Yesterday I alerted you to the danger the lolcat community is facing if health care reform doesn’t come through, providing all of us—human and lolimal—with a strong public option.
Insurance companies do a lot of lousy things, and today we have evidence of some more. This kitty still needs medicine, but he’s exceeded his maximum lifetime benefit. That’s something else that happens all the time to people who have insurance in this country, who’ve paid their premiums and should be covered.
That’s the point, right? The people are always the point—working people, struggling to get by, who shouldn’t have to worry that if they lose their job they’ll lose their coverage, that if someone gets sick the family will go bankrupt because the insurance company puts a cap on their lifetime benefits or just plain refuses to pay.
But we’ve all heard a lot of those stories, and many of us have lived it, and there are some people it’s just not getting through to. Or it’s getting partway through, but not to the point where they actually do something about it.
We probably won’t be able to do much about people like the Colliers, profiled in the New York Times yesterday.
"We’ve got to do something about those people who can’t get insurance," he said. "There has to be a safety net there. But I don’t want that safety net to catch too many people."
As Susie Madrak responded,
So he wants a safety net just big enough to catch him and his wife - but no one Fox News has trained him to see as expendable. And this is what passes for a "reasonable" conservative.
That’s who the New York Times is interested in talking to. Here at Working America, we talk to everyone we can reach, and, like Survey USA, we find that people want real reform. In fact, our numbers are pretty much in line with theirs—2 out of 3 people we talk to write letters or make calls telling their elected representatives to support health care reform with a public option. That’s not quite the 77% SUSA found, but it’s also people who take the time to do something. More than that tell us they’re supportive but just don’t have time.
In addition to the phone calls we’re all making and the letters we’re all writing and the town halls we’re attending, we as a progressive movement fighting for real reform need to be targeting those people who are supportive but just don’t have time. And that’s the vein in which Working America started I can has health care. Because sometimes you have to try something a little different.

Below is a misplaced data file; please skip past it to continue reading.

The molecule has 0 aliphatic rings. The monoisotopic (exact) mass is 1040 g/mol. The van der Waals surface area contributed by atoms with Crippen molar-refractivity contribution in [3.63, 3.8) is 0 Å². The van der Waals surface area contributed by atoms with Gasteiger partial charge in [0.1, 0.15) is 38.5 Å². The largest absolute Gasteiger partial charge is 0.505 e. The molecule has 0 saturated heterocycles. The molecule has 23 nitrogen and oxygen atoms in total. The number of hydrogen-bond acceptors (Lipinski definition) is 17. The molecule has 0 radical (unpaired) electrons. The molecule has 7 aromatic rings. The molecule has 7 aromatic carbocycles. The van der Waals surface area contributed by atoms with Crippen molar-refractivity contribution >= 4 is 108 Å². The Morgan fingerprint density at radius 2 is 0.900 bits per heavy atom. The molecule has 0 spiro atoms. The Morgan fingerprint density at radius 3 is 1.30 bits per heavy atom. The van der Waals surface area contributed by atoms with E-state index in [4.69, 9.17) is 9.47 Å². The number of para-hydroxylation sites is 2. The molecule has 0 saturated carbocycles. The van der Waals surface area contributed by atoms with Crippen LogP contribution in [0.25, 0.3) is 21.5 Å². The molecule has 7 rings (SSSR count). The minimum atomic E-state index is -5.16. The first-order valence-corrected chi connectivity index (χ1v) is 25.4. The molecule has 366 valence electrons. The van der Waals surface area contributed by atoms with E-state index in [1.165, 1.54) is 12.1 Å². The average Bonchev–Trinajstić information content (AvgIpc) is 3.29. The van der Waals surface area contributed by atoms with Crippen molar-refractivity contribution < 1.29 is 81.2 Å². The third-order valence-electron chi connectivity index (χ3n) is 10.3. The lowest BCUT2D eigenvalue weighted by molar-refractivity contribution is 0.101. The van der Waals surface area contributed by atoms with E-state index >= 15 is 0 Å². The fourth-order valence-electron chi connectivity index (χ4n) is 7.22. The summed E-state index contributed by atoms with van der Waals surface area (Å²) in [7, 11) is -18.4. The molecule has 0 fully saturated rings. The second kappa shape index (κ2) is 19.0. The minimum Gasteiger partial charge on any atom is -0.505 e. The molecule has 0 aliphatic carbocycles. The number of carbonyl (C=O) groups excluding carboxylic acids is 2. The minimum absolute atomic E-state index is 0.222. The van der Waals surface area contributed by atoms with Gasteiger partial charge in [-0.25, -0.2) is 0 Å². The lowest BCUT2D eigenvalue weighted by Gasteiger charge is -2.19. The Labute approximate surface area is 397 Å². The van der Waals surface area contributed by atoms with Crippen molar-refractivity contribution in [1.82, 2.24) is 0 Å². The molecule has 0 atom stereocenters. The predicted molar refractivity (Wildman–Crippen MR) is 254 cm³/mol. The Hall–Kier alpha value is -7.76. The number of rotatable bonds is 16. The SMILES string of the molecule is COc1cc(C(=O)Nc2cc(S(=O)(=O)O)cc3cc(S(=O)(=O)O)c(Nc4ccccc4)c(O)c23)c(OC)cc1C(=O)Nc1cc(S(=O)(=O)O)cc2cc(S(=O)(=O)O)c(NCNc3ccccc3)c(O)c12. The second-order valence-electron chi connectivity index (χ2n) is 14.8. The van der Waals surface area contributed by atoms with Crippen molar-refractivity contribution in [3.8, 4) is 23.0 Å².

By now I think a lot of people are, and can tune out another sad story of a woman losing her insurance because her insurance company didn’t want to pay to treat her for cancer and dug up an old dermatologist appointment for acne that she hadn’t told them about when she purchased the insurance. They tune it out because if they confronted it head on, they’d realize how scared they needed to be in our current broken system. And I’m sure we’re all familiar with that feeling, that you just can’t take any more bad news so you’re going to close your eyes and hope it goes away. Maybe if we put it in a new frame, get the element of surprise and maybe some laughter, a few more people will face up to just how important they know—buried somewhere in their hearts—health care reform is. And really, that’s how we build movements: A few people at a time.
So, please, send them on to your friends. You can see all our current lolcats and dogs and others here.That includes a couple we added from your comments in yesterday’s diary -- bonus mojo for anyone who either identifies what commenter we got them from or provides us with new pictures.
(Crossposted from our Main Street blog.)